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    What Big Pharma doesn’t want you to know about LDL cholesterol

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    yoly
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    What Big Pharma doesn’t want you to know about LDL cholesterol

    Post by yoly on Thu Oct 11 2018, 09:59

    What Big Pharma doesn’t want you to know about LDL cholesterol

    October 10, 2018 By Dr. William Davis

    https://blog.undoctored.com/what-big-pharma-doesnt-want-you-to-know-about-ldl-cholesterol/

    Those of you following these Wheat Belly and Undoctored Blog posts know that it is no secret that Big Pharma is a predatory, manipulative, cutthroat industry that employs underhanded and unethical tactics as routine business. Part of their huge economic success is that they are so effective in getting my colleagues, mainstream physicians, to drink their Kool-Aid and do a lot of the dirty work for them. Just witness what happened in the opioid crisis—it couldn’t have happened without the willing participation of physicians.

    It’s no different with “treating” cholesterol, total and LDL, with statin drugs. If you read the Wheat Belly Total Health or Undoctored books, you know that cholesterol testing is a woefully outdated method to gauge cardiovascular risk, a remnant of old research from the 1950s and 1960. If you spin blood down in a high-speed centrifuge, the various lipoproteins (fat and proteins) separate out by density: high-density lipoproteins at the bottom, low-density above, very low-density at the top, each layer comprised of huge numbers of lipoproteins. Quantifying lipoproteins at each density level in 1960 was not easy, so an indirect method was developed: choose one marker that could be used to crudely estimate the number of lipoproteins in each density fraction. They could have chosen triglycerides or various proteins, but they chose cholesterol, as it was present in all density layers. They found specifically that if the cholesterol content of the entire tube was measured and that in the high-density layer also measured, then the cholesterol estimated in the very low-density measure by a minor calculation, they could then calculate how much cholesterol was in the low-density fraction. Problem: The equation they derived to calculate LDL cholesterol was weak, subject to all sorts of influences that would make it inaccurate or invalid. Yet that same equation is still in use today despite being wildly inaccurate with any change in diet or blood levels of triglycerides, for instance.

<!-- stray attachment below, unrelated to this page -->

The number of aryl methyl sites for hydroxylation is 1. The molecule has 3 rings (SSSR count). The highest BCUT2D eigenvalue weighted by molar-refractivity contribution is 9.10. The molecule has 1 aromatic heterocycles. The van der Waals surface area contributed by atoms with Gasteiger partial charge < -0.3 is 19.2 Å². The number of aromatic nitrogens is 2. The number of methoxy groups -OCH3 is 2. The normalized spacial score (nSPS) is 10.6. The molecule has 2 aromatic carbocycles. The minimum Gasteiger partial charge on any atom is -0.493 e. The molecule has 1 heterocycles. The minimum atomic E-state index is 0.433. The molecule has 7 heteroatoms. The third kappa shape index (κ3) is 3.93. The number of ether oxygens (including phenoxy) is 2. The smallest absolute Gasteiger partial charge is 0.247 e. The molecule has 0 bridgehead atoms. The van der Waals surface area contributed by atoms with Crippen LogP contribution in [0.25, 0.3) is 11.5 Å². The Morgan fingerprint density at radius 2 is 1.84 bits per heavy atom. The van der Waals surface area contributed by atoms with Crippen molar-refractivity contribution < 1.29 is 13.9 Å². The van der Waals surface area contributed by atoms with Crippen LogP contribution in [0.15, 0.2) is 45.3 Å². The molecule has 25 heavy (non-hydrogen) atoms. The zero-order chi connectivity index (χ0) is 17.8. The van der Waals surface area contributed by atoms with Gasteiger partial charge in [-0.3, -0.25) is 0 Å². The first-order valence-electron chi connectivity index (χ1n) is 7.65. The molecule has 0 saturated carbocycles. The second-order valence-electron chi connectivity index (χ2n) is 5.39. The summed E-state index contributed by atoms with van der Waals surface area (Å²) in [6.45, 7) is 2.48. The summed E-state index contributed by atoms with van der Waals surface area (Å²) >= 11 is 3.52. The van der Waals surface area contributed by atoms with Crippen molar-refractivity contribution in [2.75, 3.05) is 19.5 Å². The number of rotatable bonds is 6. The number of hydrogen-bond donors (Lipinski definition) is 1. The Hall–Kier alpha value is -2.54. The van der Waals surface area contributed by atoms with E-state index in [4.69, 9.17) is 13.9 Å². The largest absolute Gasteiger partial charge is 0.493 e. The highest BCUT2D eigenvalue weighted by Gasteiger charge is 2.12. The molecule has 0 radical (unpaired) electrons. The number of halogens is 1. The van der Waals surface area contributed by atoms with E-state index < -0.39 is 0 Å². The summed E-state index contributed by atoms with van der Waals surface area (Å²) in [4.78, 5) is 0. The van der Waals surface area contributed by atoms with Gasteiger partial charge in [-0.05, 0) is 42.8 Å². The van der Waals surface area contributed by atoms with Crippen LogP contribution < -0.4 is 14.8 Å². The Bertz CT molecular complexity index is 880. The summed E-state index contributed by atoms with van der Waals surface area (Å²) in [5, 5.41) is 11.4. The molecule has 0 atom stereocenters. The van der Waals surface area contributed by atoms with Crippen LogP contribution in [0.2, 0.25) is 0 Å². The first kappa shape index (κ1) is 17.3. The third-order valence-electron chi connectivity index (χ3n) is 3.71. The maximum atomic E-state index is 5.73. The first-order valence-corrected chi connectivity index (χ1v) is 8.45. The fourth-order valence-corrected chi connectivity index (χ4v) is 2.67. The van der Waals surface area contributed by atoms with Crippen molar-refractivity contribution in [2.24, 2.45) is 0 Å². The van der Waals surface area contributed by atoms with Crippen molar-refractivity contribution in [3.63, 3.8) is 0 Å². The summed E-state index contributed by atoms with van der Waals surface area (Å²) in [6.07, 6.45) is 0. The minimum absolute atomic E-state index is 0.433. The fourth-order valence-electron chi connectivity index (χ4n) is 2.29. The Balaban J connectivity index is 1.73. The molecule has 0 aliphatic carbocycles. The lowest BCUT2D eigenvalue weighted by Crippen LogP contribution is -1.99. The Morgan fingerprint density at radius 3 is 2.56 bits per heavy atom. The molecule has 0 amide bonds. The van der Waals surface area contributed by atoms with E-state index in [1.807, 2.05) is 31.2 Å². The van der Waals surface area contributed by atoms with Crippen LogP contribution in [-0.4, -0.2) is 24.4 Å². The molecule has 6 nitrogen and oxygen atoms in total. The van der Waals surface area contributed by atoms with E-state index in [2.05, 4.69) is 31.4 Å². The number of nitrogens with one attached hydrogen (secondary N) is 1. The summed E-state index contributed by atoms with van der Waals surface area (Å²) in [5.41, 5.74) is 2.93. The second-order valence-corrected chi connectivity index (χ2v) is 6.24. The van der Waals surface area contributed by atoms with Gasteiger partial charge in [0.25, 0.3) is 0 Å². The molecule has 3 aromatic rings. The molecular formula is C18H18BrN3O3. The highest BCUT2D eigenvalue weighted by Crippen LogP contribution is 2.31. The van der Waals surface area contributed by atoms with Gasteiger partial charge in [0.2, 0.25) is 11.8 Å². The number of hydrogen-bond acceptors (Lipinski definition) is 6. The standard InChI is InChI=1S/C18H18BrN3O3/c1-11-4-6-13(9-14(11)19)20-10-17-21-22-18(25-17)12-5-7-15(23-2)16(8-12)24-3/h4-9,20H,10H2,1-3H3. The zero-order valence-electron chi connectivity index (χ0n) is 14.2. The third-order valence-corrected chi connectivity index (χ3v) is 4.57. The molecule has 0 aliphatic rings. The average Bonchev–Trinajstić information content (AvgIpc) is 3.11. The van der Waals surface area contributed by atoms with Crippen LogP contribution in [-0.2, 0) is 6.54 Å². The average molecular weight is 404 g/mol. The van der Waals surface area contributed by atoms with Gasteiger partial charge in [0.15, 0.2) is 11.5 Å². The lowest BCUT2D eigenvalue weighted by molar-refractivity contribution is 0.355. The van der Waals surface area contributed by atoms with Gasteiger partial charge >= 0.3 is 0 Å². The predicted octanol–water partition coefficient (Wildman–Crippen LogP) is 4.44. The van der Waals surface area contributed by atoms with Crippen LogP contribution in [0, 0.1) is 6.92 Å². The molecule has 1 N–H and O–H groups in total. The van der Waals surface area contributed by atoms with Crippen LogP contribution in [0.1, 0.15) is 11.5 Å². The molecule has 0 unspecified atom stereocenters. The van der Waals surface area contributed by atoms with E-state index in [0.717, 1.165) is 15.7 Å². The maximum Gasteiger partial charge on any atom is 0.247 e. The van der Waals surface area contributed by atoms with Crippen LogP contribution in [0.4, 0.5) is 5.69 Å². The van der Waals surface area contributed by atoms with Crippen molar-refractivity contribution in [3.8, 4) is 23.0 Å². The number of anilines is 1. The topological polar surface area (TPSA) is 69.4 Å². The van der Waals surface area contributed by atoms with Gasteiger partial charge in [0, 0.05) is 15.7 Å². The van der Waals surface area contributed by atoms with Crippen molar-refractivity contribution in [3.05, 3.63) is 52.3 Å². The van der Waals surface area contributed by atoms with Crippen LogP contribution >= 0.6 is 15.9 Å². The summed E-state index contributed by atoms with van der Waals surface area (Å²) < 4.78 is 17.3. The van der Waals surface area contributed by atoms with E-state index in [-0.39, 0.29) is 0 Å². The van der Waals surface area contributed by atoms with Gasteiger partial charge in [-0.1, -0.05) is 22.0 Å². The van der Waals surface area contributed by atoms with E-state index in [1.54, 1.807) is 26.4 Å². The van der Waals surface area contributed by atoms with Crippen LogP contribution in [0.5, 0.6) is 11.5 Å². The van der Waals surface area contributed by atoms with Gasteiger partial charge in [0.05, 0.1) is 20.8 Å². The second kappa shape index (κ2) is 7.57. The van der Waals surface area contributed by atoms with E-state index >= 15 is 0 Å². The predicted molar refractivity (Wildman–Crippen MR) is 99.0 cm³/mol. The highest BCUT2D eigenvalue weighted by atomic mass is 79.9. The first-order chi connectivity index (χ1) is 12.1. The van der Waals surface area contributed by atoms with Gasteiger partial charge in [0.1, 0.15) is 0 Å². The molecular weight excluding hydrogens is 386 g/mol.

But the LDL cholesterol calculation was interpreted to mean that cholesterol was not just a crude marker for lipoprotein quantification, but it also came to be viewed as the actual cause of heart disease, which it is not. The biggest tragedy of the cholesterol debacle is not the imprecision nor misinterpretation of the value of cholesterol values; the biggest problem is that the REAL causes of heart disease are ignored even though they are easily addressed.

    If the layer of lipoproteins in the low-density layer of the centrifuged blood specimen were broken down into subcomponents, you would see that LDL particles—not cholesterol as an indirect gauge of LDL particles, but actually examining the LDL particles—are a hodgepodge of various sizes, shapes, and composition. Just trying to characterize this heterogenous mixture by measuring the cholesterol in the low-density fraction is foolish and simpleminded, but nonetheless the basis for a multi-billion dollar industry.

    But look closely at this low-density lipoprotein layer of particles and you would see two dominant forms: large LDL particles and small LDL particles. Large LDL particles result mostly from fat consumption, while small LDL particles result from consumption of grains and sugars. But the differences go far beyond just size. Small LDL particles, for instance:

    Persist much longer in the bloodstream–typically lasting 5 or more days, rather than the 24-48 hours of large LDL particles. This is because the liver that clears LDL particles does not recognize the altered conformation of small LDL particles, slowing their clearance. Eating grains and sugars with some regularity therefore causes massive accumulation of small LDL particles.

    More prone to glycation and oxidation–Glycoxidized, i..e, both glycated and oxidized, small LDL particles are the dominant lipoprotein cause of heart disease. Small LDL particles are many times more prone to these alterations.

    The reduced size alters the particles’ surface configuration, making them much more likely to adhere to the arterial wall and contribute to accumulation of atherosclerotic plaque (the material that leads to heart attack, angina, stroke, etc.)

    Once it gains entry into the wall of arteries, it is more likely to trigger an inflammatory response of the sort that can grow atherosclerotic plaque and trigger plaque rupture, the event that leads to heart attack.